Whatever the reason for the setbacks as they exist, it is generally agreed that they need to be changed, but whenever the topic of setbacks comes up, it always seems to be complicated by the fact that the existing setbacks are different in different parts of the city. Indeed, they seem to be different on almost every block, reflecting the changing ideals of domestic architecture as the city developed from the river east throughout the 19th and 20th centuries. There can be no "one size fits all" setback for the entire city or even for an entire zoning district. That being the case, the only reasonable thing to do is what city attorney Cheryl Roberts suggested: to require that new construction on now vacant lots comply with the prevailing setback of the surrounding properties to preserve a continuous street wall. This seems both simple and logical. If people want to build a house that is not compliant with the overall character of the immediate neighborhood, they need to get a variance.

To elaborate on Roberts' suggestion, exceptions to the prevailing setback found elsewhere on a block should not be used to justify introducing more inconstancy and more breaks in the street wall. Also, in the event that some disaster strikes, and a house must be rebuilt, the new construction should be on the footprint of the original house.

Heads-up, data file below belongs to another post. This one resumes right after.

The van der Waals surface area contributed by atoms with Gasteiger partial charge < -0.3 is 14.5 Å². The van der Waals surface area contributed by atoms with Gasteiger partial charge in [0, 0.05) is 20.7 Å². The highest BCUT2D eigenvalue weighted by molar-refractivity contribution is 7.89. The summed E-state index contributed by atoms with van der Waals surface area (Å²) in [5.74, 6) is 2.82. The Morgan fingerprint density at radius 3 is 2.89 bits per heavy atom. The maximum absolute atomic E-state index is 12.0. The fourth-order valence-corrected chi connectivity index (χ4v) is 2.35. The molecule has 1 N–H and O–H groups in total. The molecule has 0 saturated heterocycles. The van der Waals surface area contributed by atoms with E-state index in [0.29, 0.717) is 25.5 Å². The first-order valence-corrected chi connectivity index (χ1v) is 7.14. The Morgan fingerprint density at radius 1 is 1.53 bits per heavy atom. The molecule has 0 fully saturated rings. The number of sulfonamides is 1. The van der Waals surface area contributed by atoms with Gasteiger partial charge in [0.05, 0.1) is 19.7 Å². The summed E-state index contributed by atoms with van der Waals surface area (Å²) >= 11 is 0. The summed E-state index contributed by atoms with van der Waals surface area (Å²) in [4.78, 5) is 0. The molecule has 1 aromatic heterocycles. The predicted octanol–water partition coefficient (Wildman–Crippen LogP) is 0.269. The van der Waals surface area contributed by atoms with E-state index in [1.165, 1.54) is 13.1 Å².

The question arose on Friday of whether or not the Historic Preservation Commission has any jurisdiction over setbacks. Obviously they cannot grant an area variance. That's the purview of the ZBA. But the HPC is charged with protecting the historic character of buildings and neighborhoods, and setback is a critical element when considering the compatibility of new construction in a historic district. The HPC should have the power to deny a certificate of appropriateness if the proposed setback is not in compliance with the prevailing setback of the street or immediate environment.

The Legal Committee's zoning workshop continues this Friday, February 28, at 11 a.m., in the Council chamber at City Hall. It is a public meeting, in that the public is welcome to attend and observe, but there is no opportunity for the public to give input unless invited to do so by the chair.